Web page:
State Data Privacy Laws May Well Be Unconstitutional
Constitutional constraints and the borderless nature of data make a federal approach more appealing
While Congress continues to debate various data privacy proposals, some states are moving ahead with their own legislation. California, for instance, recently enacted the California Consumer Privacy Act (CCPA), which will go into effect on January 1, 2020. Meanwhile, other states have also either passed (Maine and Nevada) or are considering (Massachusetts and New York) their own data privacy laws.
Without some kind of coordinating mechanism across the nation, data privacy could be governed by a potentially messy patchwork of different state and local privacy laws. In addition, these state laws, like the CCPA, may not even be constitutional. Indeed, in a new paper for the Federalist Society’s Regulatory Transparency Project, TechFreedom’s Ian Adams and I argue that the CCPA and similar proposed state and local data privacy laws raise a number of serious constitutional concerns.
To begin with, these laws may unfairly burden consumers and businesses outside of the state that enacted them, thus likely making them unconstitutional under the legal doctrine known as the Dormant Commerce Clause, one element of which generally prohibits states from regulating interstate commerce.
There are also potential First Amendment problems. Courts have ruled that First Amendment speech guarantees, while not absolute, require governments that limit speech to show they have a compelling interest in doing so—a very high standard to meet. In this case, any new data protection regulations—whether federal, state, or local—could place content-based restrictions on free expression (for example, by treating data differently depending on how it’s being used). Other free speech issues could arise when laws, in the name of protecting someone’s privacy, require digital platforms to delete others’ content or make information less available, such as a European Union–style right to be forgotten.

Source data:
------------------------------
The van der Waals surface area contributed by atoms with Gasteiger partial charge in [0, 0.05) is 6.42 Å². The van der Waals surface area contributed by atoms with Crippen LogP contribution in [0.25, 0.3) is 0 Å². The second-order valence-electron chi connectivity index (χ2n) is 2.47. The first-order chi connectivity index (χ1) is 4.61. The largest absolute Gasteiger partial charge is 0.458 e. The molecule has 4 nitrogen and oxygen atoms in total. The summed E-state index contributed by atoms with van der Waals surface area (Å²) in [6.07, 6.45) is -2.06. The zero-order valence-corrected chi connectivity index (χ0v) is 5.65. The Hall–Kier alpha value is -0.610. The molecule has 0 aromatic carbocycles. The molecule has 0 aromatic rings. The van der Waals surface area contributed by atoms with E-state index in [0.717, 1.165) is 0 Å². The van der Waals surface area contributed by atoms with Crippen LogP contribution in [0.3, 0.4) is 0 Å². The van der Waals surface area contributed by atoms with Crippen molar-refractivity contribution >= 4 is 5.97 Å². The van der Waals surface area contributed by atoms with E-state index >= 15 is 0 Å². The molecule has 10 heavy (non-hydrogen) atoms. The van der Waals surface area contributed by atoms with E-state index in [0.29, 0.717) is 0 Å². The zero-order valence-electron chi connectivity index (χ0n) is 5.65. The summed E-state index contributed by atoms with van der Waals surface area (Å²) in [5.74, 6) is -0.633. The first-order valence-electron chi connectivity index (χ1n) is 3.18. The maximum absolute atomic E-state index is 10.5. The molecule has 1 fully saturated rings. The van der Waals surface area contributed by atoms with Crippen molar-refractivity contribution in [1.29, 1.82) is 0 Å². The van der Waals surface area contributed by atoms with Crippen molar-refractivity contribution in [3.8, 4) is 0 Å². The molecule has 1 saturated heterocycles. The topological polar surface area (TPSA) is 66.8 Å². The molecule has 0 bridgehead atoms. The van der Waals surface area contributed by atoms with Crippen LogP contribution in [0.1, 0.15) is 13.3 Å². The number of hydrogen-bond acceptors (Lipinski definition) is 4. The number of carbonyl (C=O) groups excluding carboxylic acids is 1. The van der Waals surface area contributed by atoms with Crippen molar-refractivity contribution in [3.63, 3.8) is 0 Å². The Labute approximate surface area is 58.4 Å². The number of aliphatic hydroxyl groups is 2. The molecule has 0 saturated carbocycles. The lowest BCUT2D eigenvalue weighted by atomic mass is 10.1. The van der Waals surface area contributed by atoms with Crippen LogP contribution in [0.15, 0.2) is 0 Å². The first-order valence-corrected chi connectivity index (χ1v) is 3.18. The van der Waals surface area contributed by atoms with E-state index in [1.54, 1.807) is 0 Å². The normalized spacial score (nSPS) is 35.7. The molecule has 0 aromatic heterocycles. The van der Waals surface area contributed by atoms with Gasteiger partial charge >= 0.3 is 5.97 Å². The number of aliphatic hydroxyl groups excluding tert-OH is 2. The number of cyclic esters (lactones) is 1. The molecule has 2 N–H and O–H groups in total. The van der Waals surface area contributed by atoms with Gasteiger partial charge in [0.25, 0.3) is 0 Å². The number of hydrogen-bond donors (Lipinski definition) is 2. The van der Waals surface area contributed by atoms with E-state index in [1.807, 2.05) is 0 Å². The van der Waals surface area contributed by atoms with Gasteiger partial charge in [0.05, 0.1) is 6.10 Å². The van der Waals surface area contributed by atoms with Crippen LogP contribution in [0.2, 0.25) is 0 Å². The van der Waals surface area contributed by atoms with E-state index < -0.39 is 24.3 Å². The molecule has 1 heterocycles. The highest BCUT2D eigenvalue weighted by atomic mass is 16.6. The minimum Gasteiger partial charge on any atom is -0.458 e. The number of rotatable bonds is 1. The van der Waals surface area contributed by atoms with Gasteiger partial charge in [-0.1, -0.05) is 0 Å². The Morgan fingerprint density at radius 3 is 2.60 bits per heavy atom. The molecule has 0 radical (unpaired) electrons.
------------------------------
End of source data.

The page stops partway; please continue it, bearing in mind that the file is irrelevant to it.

Finally, these laws could run afoul of existing federal statutes that regulate privacy in areas such as financial information, healthcare records, and children’s data. Some federal laws allow states to add their own privacy requirements, but in doing so these state laws could still create conflicts that make it difficult (if not impossible) to comply with both federal and state statutes. If a requirement in a state law ends up conflicting with one in a federal statute, then the federal requirement generally applies. This is owing to the Constitution’s Supremacy Clause, which generally prioritizes federal over state law. As a result, those parts of state and local data privacy laws that conflict with federal statutes could be voided by courts, making them less comprehensive than they may initially appear.
In addition to these constitutional issues, state data privacy laws are also raising broader policy questions. For instance, the highly regulatory CCPA law is a dramatic shift away from what, up to this point, has been a very light, or “permissionless,” federal regulatory policy, which generally allows firms to innovate without seeking government approval.
Changing this permissionless regulatory landscape could have a huge impact on the ability of the United States to continue being the leader in many technology areas going forward. Indeed, one huge reason the United States is the leader in innovation and the birthplace of most existing digital technologies is because of its permissionless federal approach to technology regulation, which dates back to the early days of the internet. A shift to a more regulatory approach could lock in big existing players (larger companies such as Facebook or Google) who are better able to absorb regulatory costs while placing insurmountable burdens on smaller upstarts. Additionally, regulations could eliminate options that some consumers prefer in favor of a one-size-fits all approach.
Instead of a state patchwork approach, a national framework for data privacy protection is a far better and constitutionally appropriate solution. But a national policy needs to clearly define the harms it seeks to address and balance any potential benefits from privacy protection with possible harms in areas such as free speech and innovation.
In the absence of congressional action, it is likely that more states will continue to consider and enact their own laws like the CCPA and that courts may soon have to grapple with the constitutional questions associated with them. Much easier would be to act on the federal level because of the borderless nature of data and the need by businesses and consumers for regulatory uniformity.
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